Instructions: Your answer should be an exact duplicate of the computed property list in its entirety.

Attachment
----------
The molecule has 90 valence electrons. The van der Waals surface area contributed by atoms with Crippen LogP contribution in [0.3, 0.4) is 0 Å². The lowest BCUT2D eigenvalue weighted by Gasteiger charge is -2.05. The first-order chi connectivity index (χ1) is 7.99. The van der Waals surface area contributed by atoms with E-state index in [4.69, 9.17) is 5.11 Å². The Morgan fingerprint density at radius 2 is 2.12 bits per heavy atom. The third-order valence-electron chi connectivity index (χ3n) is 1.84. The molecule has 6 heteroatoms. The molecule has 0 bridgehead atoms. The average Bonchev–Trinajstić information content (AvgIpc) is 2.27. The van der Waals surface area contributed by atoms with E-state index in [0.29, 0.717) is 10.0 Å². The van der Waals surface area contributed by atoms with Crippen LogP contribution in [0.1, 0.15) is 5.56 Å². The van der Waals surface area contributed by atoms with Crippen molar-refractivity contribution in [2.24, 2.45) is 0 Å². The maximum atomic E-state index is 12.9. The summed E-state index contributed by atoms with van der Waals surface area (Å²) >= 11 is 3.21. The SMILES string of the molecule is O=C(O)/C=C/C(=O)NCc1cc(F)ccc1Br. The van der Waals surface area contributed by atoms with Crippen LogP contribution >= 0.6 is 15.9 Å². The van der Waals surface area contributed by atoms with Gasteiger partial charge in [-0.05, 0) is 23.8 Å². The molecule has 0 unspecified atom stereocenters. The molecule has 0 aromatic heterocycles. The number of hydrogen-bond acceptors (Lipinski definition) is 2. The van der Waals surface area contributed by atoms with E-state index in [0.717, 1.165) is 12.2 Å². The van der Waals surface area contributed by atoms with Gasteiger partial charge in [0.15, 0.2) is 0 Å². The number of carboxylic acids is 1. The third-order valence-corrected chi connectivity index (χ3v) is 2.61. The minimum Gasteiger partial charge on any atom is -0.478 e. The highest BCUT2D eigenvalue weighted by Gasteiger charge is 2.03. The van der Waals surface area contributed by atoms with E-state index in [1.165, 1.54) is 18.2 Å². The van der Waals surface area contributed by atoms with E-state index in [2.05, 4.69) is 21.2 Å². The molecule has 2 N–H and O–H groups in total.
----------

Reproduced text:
The molecule has 90 valence electrons. The van der Waals surface area contributed by atoms with Crippen LogP contribution in [0.3, 0.4) is 0 Å². The lowest BCUT2D eigenvalue weighted by Gasteiger charge is -2.05. The first-order chi connectivity index (χ1) is 7.99. The van der Waals surface area contributed by atoms with E-state index in [4.69, 9.17) is 5.11 Å². The Morgan fingerprint density at radius 2 is 2.12 bits per heavy atom. The third-order valence-electron chi connectivity index (χ3n) is 1.84. The molecule has 6 heteroatoms. The molecule has 0 bridgehead atoms. The average Bonchev–Trinajstić information content (AvgIpc) is 2.27. The van der Waals surface area contributed by atoms with E-state index in [0.29, 0.717) is 10.0 Å². The van der Waals surface area contributed by atoms with Crippen LogP contribution in [0.1, 0.15) is 5.56 Å². The van der Waals surface area contributed by atoms with Crippen molar-refractivity contribution in [2.24, 2.45) is 0 Å². The maximum atomic E-state index is 12.9. The summed E-state index contributed by atoms with van der Waals surface area (Å²) >= 11 is 3.21. The SMILES string of the molecule is O=C(O)/C=C/C(=O)NCc1cc(F)ccc1Br. The van der Waals surface area contributed by atoms with Crippen LogP contribution >= 0.6 is 15.9 Å². The van der Waals surface area contributed by atoms with Gasteiger partial charge in [-0.05, 0) is 23.8 Å². The molecule has 0 unspecified atom stereocenters. The molecule has 0 aromatic heterocycles. The number of hydrogen-bond acceptors (Lipinski definition) is 2. The van der Waals surface area contributed by atoms with E-state index in [0.717, 1.165) is 12.2 Å². The van der Waals surface area contributed by atoms with Gasteiger partial charge in [0.15, 0.2) is 0 Å². The number of carboxylic acids is 1. The third-order valence-corrected chi connectivity index (χ3v) is 2.61. The minimum Gasteiger partial charge on any atom is -0.478 e. The highest BCUT2D eigenvalue weighted by Gasteiger charge is 2.03. The van der Waals surface area contributed by atoms with E-state index in [1.165, 1.54) is 18.2 Å². The van der Waals surface area contributed by atoms with E-state index in [2.05, 4.69) is 21.2 Å². The molecule has 2 N–H and O–H groups in total.